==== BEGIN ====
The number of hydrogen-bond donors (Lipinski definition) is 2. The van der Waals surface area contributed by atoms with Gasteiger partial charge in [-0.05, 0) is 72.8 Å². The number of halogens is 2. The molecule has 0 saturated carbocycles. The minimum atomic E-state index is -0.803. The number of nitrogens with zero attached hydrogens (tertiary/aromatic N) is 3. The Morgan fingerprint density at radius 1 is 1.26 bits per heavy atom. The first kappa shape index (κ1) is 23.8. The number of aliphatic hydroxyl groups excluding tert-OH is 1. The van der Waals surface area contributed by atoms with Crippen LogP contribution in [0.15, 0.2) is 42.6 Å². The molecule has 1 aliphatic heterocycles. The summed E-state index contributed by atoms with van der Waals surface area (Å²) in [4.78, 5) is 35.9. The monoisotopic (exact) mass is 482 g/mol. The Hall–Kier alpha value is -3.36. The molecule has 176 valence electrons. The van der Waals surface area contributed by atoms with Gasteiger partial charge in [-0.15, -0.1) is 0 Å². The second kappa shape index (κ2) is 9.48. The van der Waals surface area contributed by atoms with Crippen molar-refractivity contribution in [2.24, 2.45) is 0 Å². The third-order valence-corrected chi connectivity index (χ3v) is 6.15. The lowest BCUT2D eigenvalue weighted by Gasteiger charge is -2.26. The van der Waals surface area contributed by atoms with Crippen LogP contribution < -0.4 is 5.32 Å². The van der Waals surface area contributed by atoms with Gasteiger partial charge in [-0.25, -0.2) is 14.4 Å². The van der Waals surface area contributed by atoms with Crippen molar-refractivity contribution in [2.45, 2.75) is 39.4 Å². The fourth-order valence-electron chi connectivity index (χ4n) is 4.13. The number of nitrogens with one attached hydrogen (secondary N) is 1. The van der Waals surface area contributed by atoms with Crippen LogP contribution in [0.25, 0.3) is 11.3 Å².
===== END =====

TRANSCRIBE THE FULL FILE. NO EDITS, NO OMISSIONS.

The number of hydrogen-bond donors (Lipinski definition) is 2. The van der Waals surface area contributed by atoms with Gasteiger partial charge in [-0.05, 0) is 72.8 Å². The number of halogens is 2. The molecule has 0 saturated carbocycles. The minimum atomic E-state index is -0.803. The number of nitrogens with zero attached hydrogens (tertiary/aromatic N) is 3. The Morgan fingerprint density at radius 1 is 1.26 bits per heavy atom. The first kappa shape index (κ1) is 23.8. The number of aliphatic hydroxyl groups excluding tert-OH is 1. The van der Waals surface area contributed by atoms with Crippen LogP contribution in [0.15, 0.2) is 42.6 Å². The molecule has 1 aliphatic heterocycles. The summed E-state index contributed by atoms with van der Waals surface area (Å²) in [4.78, 5) is 35.9. The monoisotopic (exact) mass is 482 g/mol. The Hall–Kier alpha value is -3.36. The molecule has 176 valence electrons. The van der Waals surface area contributed by atoms with Gasteiger partial charge in [-0.15, -0.1) is 0 Å². The second kappa shape index (κ2) is 9.48. The van der Waals surface area contributed by atoms with Crippen molar-refractivity contribution in [2.24, 2.45) is 0 Å². The third-order valence-corrected chi connectivity index (χ3v) is 6.15. The lowest BCUT2D eigenvalue weighted by Gasteiger charge is -2.26. The van der Waals surface area contributed by atoms with Crippen LogP contribution < -0.4 is 5.32 Å². The van der Waals surface area contributed by atoms with Gasteiger partial charge in [-0.25, -0.2) is 14.4 Å². The van der Waals surface area contributed by atoms with Crippen molar-refractivity contribution in [2.45, 2.75) is 39.4 Å². The fourth-order valence-electron chi connectivity index (χ4n) is 4.13. The number of nitrogens with one attached hydrogen (secondary N) is 1. The van der Waals surface area contributed by atoms with Crippen LogP contribution in [0.25, 0.3) is 11.3 Å².